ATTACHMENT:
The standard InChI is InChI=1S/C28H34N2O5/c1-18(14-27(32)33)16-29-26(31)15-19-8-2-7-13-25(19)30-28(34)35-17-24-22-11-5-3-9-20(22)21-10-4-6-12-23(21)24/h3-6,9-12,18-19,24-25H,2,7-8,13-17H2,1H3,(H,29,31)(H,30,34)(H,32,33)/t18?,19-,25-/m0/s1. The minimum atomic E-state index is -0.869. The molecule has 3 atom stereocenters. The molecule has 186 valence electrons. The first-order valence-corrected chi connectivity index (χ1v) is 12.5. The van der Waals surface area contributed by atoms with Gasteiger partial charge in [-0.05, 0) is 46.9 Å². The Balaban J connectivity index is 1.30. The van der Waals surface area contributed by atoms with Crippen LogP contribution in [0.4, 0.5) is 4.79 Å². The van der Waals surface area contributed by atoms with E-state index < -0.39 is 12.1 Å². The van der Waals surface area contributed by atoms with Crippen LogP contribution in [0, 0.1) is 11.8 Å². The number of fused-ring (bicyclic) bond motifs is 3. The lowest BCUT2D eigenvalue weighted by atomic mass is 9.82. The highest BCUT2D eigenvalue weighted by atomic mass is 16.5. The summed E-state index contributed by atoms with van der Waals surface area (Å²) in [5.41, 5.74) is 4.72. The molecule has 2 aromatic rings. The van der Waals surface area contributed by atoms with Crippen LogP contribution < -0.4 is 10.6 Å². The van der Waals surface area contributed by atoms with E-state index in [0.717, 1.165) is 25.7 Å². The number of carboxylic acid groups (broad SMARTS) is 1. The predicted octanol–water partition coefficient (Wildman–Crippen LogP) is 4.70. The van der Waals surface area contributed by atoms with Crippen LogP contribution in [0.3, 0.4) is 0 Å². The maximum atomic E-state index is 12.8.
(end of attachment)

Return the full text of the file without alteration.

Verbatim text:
The standard InChI is InChI=1S/C28H34N2O5/c1-18(14-27(32)33)16-29-26(31)15-19-8-2-7-13-25(19)30-28(34)35-17-24-22-11-5-3-9-20(22)21-10-4-6-12-23(21)24/h3-6,9-12,18-19,24-25H,2,7-8,13-17H2,1H3,(H,29,31)(H,30,34)(H,32,33)/t18?,19-,25-/m0/s1. The minimum atomic E-state index is -0.869. The molecule has 3 atom stereocenters. The molecule has 186 valence electrons. The first-order valence-corrected chi connectivity index (χ1v) is 12.5. The van der Waals surface area contributed by atoms with Gasteiger partial charge in [-0.05, 0) is 46.9 Å². The Balaban J connectivity index is 1.30. The van der Waals surface area contributed by atoms with Crippen LogP contribution in [0.4, 0.5) is 4.79 Å². The van der Waals surface area contributed by atoms with E-state index < -0.39 is 12.1 Å². The van der Waals surface area contributed by atoms with Crippen LogP contribution in [0, 0.1) is 11.8 Å². The number of fused-ring (bicyclic) bond motifs is 3. The lowest BCUT2D eigenvalue weighted by atomic mass is 9.82. The highest BCUT2D eigenvalue weighted by atomic mass is 16.5. The summed E-state index contributed by atoms with van der Waals surface area (Å²) in [5.41, 5.74) is 4.72. The molecule has 2 aromatic rings. The van der Waals surface area contributed by atoms with Crippen LogP contribution < -0.4 is 10.6 Å². The van der Waals surface area contributed by atoms with E-state index in [0.717, 1.165) is 25.7 Å². The number of carboxylic acid groups (broad SMARTS) is 1. The predicted octanol–water partition coefficient (Wildman–Crippen LogP) is 4.70. The van der Waals surface area contributed by atoms with Crippen LogP contribution in [0.3, 0.4) is 0 Å². The maximum atomic E-state index is 12.8.